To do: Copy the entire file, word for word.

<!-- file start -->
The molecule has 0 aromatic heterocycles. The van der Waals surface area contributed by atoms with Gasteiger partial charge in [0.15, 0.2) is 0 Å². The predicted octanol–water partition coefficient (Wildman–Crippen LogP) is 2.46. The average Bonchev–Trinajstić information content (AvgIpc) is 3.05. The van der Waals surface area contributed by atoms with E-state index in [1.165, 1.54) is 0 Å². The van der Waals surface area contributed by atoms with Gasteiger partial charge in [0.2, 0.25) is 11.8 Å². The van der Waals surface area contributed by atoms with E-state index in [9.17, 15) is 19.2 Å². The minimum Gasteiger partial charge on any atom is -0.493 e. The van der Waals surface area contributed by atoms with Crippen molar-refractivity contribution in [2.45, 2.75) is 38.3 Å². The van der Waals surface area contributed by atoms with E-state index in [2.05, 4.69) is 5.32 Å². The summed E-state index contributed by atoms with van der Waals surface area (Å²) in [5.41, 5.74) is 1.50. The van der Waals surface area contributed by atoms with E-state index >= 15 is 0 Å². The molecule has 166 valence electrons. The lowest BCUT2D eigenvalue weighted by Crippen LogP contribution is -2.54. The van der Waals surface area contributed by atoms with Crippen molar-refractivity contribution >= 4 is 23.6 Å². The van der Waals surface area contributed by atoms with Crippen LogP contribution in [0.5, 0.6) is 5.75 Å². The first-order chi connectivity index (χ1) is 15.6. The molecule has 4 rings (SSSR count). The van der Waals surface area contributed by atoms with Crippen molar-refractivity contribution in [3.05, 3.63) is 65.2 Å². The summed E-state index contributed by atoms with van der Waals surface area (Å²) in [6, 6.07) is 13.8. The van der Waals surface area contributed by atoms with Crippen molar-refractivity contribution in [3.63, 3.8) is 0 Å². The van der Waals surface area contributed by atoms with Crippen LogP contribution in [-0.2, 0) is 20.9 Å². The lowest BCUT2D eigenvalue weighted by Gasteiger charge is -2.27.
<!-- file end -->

The molecule has 0 aromatic heterocycles. The van der Waals surface area contributed by atoms with Gasteiger partial charge in [0.15, 0.2) is 0 Å². The predicted octanol–water partition coefficient (Wildman–Crippen LogP) is 2.46. The average Bonchev–Trinajstić information content (AvgIpc) is 3.05. The van der Waals surface area contributed by atoms with E-state index in [1.165, 1.54) is 0 Å². The van der Waals surface area contributed by atoms with Gasteiger partial charge in [0.2, 0.25) is 11.8 Å². The van der Waals surface area contributed by atoms with E-state index in [9.17, 15) is 19.2 Å². The minimum Gasteiger partial charge on any atom is -0.493 e. The van der Waals surface area contributed by atoms with Crippen molar-refractivity contribution in [2.45, 2.75) is 38.3 Å². The van der Waals surface area contributed by atoms with E-state index in [2.05, 4.69) is 5.32 Å². The summed E-state index contributed by atoms with van der Waals surface area (Å²) in [5.41, 5.74) is 1.50. The van der Waals surface area contributed by atoms with E-state index >= 15 is 0 Å². The molecule has 166 valence electrons. The lowest BCUT2D eigenvalue weighted by Crippen LogP contribution is -2.54. The van der Waals surface area contributed by atoms with Crippen molar-refractivity contribution >= 4 is 23.6 Å². The van der Waals surface area contributed by atoms with Crippen LogP contribution in [0.5, 0.6) is 5.75 Å². The first-order chi connectivity index (χ1) is 15.6. The molecule has 4 rings (SSSR count). The van der Waals surface area contributed by atoms with Crippen molar-refractivity contribution in [3.05, 3.63) is 65.2 Å². The summed E-state index contributed by atoms with van der Waals surface area (Å²) in [6, 6.07) is 13.8. The van der Waals surface area contributed by atoms with Crippen molar-refractivity contribution in [3.63, 3.8) is 0 Å². The van der Waals surface area contributed by atoms with Crippen LogP contribution in [-0.2, 0) is 20.9 Å². The lowest BCUT2D eigenvalue weighted by Gasteiger charge is -2.27.